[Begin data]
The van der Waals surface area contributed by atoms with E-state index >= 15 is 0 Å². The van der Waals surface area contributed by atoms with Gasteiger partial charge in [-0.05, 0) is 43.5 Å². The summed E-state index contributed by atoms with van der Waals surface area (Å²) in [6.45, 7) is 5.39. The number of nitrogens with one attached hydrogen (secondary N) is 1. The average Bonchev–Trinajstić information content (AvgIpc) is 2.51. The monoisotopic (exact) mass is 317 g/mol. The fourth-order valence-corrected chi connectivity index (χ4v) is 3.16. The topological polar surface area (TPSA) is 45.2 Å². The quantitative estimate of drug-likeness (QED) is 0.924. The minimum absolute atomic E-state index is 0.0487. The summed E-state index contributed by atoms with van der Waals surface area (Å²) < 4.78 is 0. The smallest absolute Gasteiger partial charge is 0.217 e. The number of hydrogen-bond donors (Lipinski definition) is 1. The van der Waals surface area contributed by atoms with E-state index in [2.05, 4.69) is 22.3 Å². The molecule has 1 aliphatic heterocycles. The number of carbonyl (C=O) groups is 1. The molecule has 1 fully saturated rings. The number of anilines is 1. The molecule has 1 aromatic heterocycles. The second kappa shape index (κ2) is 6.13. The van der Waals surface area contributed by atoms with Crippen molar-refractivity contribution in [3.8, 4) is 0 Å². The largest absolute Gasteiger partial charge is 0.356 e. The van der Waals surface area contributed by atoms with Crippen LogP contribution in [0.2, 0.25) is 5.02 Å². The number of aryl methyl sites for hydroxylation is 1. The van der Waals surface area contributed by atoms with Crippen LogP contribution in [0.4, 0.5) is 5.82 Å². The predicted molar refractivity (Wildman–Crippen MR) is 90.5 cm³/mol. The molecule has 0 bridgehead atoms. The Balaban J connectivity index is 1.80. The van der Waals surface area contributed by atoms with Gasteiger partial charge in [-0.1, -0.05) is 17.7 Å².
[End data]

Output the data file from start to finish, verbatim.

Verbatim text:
The van der Waals surface area contributed by atoms with E-state index >= 15 is 0 Å². The van der Waals surface area contributed by atoms with Gasteiger partial charge in [-0.05, 0) is 43.5 Å². The summed E-state index contributed by atoms with van der Waals surface area (Å²) in [6.45, 7) is 5.39. The number of nitrogens with one attached hydrogen (secondary N) is 1. The average Bonchev–Trinajstić information content (AvgIpc) is 2.51. The monoisotopic (exact) mass is 317 g/mol. The fourth-order valence-corrected chi connectivity index (χ4v) is 3.16. The topological polar surface area (TPSA) is 45.2 Å². The quantitative estimate of drug-likeness (QED) is 0.924. The minimum absolute atomic E-state index is 0.0487. The summed E-state index contributed by atoms with van der Waals surface area (Å²) < 4.78 is 0. The smallest absolute Gasteiger partial charge is 0.217 e. The number of hydrogen-bond donors (Lipinski definition) is 1. The van der Waals surface area contributed by atoms with E-state index in [2.05, 4.69) is 22.3 Å². The molecule has 1 aliphatic heterocycles. The number of carbonyl (C=O) groups is 1. The molecule has 1 fully saturated rings. The number of anilines is 1. The molecule has 1 aromatic heterocycles. The second kappa shape index (κ2) is 6.13. The van der Waals surface area contributed by atoms with Crippen molar-refractivity contribution in [3.8, 4) is 0 Å². The largest absolute Gasteiger partial charge is 0.356 e. The van der Waals surface area contributed by atoms with Crippen LogP contribution in [0.2, 0.25) is 5.02 Å². The number of aryl methyl sites for hydroxylation is 1. The van der Waals surface area contributed by atoms with Crippen LogP contribution in [0.4, 0.5) is 5.82 Å². The predicted molar refractivity (Wildman–Crippen MR) is 90.5 cm³/mol. The molecule has 0 bridgehead atoms. The Balaban J connectivity index is 1.80. The van der Waals surface area contributed by atoms with Gasteiger partial charge in [-0.1, -0.05) is 17.7 Å².